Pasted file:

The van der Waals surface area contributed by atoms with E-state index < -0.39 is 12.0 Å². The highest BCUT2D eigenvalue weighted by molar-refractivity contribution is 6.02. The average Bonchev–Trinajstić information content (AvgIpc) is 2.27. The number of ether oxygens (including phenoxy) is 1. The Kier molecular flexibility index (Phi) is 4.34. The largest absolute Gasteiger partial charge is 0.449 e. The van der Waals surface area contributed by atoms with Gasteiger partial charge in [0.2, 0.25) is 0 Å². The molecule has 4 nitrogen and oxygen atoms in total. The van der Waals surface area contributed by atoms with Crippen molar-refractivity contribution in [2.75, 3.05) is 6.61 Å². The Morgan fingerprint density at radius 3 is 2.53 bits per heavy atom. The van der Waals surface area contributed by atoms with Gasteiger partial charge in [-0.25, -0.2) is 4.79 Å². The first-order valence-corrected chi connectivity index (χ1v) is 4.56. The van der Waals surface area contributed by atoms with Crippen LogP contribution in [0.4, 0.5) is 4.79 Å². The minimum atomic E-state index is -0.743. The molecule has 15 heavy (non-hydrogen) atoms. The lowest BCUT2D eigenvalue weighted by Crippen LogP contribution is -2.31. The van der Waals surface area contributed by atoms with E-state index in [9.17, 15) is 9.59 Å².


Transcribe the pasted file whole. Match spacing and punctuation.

The van der Waals surface area contributed by atoms with E-state index < -0.39 is 12.0 Å². The highest BCUT2D eigenvalue weighted by molar-refractivity contribution is 6.02. The average Bonchev–Trinajstić information content (AvgIpc) is 2.27. The number of ether oxygens (including phenoxy) is 1. The Kier molecular flexibility index (Phi) is 4.34. The largest absolute Gasteiger partial charge is 0.449 e. The van der Waals surface area contributed by atoms with Gasteiger partial charge in [0.2, 0.25) is 0 Å². The molecule has 4 nitrogen and oxygen atoms in total. The van der Waals surface area contributed by atoms with Crippen molar-refractivity contribution in [2.75, 3.05) is 6.61 Å². The Morgan fingerprint density at radius 3 is 2.53 bits per heavy atom. The van der Waals surface area contributed by atoms with Gasteiger partial charge in [-0.25, -0.2) is 4.79 Å². The first-order valence-corrected chi connectivity index (χ1v) is 4.56. The van der Waals surface area contributed by atoms with Crippen LogP contribution in [0.4, 0.5) is 4.79 Å². The minimum atomic E-state index is -0.743. The molecule has 15 heavy (non-hydrogen) atoms. The lowest BCUT2D eigenvalue weighted by Crippen LogP contribution is -2.31. The van der Waals surface area contributed by atoms with E-state index in [9.17, 15) is 9.59 Å².